Note: This exhibit has temporarily been removed.
As early as World War I, night bombing and interdiction had been countered by defending fighters and anti-aircraft guns. The fighters, in the earliest stages, depended on visual sightings assisted by searchlights and sound tracking, but they achieved only marginal success. By World War II, the defenders were assisted by ground radars which could guide (vector) them to the general area where the enemy might be found by visual means. But practical and effective night interception had to await the development of a radar compact enough to be carried aloft by the fighter. Such airborne radar could aid in detecting, stalking and identifying the enemy and bringing the night fighter into firing range.
Parallel development of airborne radar occurred in the United States, Germany and Great Britain early in WWII. The initial attempts to develop a useable Allied night fighter system turned to modifications of existing airframes and saw variations of the Defiant, Beaufighter, Mosquito and American A-20, all flown by the RAF. The USAAF directed its attentions to the interim P-70 and P-38, and to the new P-61. In 1941 a contract was awarded to the Northrop Corp. for the design and construction of the P-61 Black Widow, the first U.S. aircraft designed from the drawing board as a night fighter. Lacking sufficient suitable aircraft from U.S. sources, USAAF units acquired and operated the British Beaufighter -- and later the Mosquito -- with good success in the European theater. In the Pacific, night fighter squadrons operated the P-70 versions of the Douglas A-20 until P-61s could be delivered in 1944. By the end of the war, the P-61 was the standard USAAF night fighter and was in service with 15 of the 16 night fighter squadrons operating in combat theaters.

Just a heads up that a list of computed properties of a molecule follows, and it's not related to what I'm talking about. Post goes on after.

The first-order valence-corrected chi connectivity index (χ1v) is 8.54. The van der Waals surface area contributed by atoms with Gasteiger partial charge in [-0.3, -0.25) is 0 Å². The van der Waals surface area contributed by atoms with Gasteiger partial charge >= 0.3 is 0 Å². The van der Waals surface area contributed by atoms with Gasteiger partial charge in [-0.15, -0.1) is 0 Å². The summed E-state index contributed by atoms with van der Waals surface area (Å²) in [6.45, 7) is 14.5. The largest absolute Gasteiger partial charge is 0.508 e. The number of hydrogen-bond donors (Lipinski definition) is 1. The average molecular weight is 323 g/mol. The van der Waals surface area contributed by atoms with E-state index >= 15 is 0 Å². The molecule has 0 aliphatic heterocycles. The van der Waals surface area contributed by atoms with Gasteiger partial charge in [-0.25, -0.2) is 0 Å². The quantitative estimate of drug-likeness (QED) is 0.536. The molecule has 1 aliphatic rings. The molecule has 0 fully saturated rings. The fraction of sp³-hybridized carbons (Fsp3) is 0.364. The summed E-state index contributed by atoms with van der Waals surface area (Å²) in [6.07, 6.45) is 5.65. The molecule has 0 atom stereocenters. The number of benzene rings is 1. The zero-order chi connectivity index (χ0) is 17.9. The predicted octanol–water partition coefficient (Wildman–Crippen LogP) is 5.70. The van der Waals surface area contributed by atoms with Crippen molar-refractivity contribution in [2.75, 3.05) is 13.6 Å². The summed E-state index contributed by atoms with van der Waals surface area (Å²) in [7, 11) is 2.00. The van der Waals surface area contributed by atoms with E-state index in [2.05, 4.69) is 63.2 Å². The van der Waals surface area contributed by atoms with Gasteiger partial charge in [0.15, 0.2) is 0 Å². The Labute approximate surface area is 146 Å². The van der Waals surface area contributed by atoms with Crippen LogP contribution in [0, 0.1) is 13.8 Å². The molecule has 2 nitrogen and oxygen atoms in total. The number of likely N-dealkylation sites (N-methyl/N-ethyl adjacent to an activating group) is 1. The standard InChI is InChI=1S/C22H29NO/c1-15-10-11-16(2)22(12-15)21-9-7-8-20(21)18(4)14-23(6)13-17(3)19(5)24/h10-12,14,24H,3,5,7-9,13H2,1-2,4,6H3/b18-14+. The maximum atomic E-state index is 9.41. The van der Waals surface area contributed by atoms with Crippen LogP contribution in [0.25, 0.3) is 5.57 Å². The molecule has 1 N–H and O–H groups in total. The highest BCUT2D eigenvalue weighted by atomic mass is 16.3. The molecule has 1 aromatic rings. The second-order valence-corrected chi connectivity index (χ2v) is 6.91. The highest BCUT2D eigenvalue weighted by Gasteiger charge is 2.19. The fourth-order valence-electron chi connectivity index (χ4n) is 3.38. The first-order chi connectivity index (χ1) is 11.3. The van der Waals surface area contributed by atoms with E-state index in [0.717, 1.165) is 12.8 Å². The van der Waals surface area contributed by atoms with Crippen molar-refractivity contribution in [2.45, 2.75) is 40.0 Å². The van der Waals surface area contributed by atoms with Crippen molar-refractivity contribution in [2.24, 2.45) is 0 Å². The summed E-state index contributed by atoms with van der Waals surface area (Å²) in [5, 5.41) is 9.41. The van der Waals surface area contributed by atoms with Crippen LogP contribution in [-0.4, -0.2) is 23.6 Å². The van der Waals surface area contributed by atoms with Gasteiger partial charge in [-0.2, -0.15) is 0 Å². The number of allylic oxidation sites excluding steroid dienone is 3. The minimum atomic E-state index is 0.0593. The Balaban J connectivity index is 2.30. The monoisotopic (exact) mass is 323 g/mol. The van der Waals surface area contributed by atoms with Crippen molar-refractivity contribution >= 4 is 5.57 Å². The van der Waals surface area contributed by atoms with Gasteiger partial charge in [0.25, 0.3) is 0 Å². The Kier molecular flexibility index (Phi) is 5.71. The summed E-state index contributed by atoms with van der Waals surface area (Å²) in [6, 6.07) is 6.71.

Technological advances and the conversion to a jet Air Force in the late 1940s saw further development of the night fighter into the "all-weather" interceptor of the 1950s, 1960s and 1970s, such as the propeller driven F-82, and the jet F-86, F-89, F-94, F-101, F-102 and F-106 models. The advanced radar and electronics of the F-4, F-15 and F-16 give these even more advanced tactical fighters a true all-weather capability.
Click here to view a transcript of a report on a combat mission flown by a Bristol Beaufighter of the 415th Night Fighter Squadron during which a German Heinkel He 111 was intercepted, identified and shot down. It illustrates the role of ground control personnel who, using ground radar equipment, guided the night fighter into proper position for an interception. The transcript was donated by Dr. Harold F. Augspurger, Dayton, Ohio, who was the Beaufighter pilot on this mission.'
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